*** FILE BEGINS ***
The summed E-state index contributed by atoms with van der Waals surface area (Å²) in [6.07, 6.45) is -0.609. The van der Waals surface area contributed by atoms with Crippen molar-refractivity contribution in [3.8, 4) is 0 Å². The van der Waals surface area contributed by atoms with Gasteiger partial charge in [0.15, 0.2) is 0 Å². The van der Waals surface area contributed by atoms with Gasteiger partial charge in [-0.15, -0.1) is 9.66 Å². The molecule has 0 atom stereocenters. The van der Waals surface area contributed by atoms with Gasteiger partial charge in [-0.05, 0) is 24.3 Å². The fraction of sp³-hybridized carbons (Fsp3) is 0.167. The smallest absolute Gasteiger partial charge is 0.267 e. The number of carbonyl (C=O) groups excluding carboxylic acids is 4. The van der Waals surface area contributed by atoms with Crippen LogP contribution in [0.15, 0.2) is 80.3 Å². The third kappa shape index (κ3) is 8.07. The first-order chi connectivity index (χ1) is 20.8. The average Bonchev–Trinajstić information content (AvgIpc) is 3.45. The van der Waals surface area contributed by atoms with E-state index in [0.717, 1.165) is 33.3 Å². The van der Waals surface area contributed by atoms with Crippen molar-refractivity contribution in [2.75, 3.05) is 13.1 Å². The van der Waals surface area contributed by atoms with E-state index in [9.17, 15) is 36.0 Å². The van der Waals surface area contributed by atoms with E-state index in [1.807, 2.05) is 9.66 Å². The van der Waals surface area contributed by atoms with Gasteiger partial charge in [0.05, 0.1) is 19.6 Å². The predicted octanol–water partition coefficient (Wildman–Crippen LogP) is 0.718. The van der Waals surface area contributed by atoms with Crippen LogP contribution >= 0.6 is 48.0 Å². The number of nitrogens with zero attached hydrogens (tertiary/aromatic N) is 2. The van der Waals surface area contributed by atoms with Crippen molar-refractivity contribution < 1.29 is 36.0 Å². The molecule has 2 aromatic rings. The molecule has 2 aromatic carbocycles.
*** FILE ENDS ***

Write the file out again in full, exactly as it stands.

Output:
The summed E-state index contributed by atoms with van der Waals surface area (Å²) in [6.07, 6.45) is -0.609. The van der Waals surface area contributed by atoms with Crippen molar-refractivity contribution in [3.8, 4) is 0 Å². The van der Waals surface area contributed by atoms with Gasteiger partial charge in [0.15, 0.2) is 0 Å². The van der Waals surface area contributed by atoms with Gasteiger partial charge in [-0.15, -0.1) is 9.66 Å². The molecule has 0 atom stereocenters. The van der Waals surface area contributed by atoms with Gasteiger partial charge in [-0.05, 0) is 24.3 Å². The fraction of sp³-hybridized carbons (Fsp3) is 0.167. The smallest absolute Gasteiger partial charge is 0.267 e. The number of carbonyl (C=O) groups excluding carboxylic acids is 4. The van der Waals surface area contributed by atoms with Crippen LogP contribution in [0.15, 0.2) is 80.3 Å². The third kappa shape index (κ3) is 8.07. The first-order chi connectivity index (χ1) is 20.8. The average Bonchev–Trinajstić information content (AvgIpc) is 3.45. The van der Waals surface area contributed by atoms with E-state index in [0.717, 1.165) is 33.3 Å². The van der Waals surface area contributed by atoms with Crippen molar-refractivity contribution in [2.75, 3.05) is 13.1 Å². The van der Waals surface area contributed by atoms with E-state index in [9.17, 15) is 36.0 Å². The van der Waals surface area contributed by atoms with E-state index in [1.807, 2.05) is 9.66 Å². The van der Waals surface area contributed by atoms with Gasteiger partial charge in [0.05, 0.1) is 19.6 Å². The predicted octanol–water partition coefficient (Wildman–Crippen LogP) is 0.718. The van der Waals surface area contributed by atoms with Crippen LogP contribution >= 0.6 is 48.0 Å². The number of nitrogens with zero attached hydrogens (tertiary/aromatic N) is 2. The van der Waals surface area contributed by atoms with Crippen molar-refractivity contribution < 1.29 is 36.0 Å². The molecule has 2 aromatic rings. The molecule has 2 aromatic carbocycles.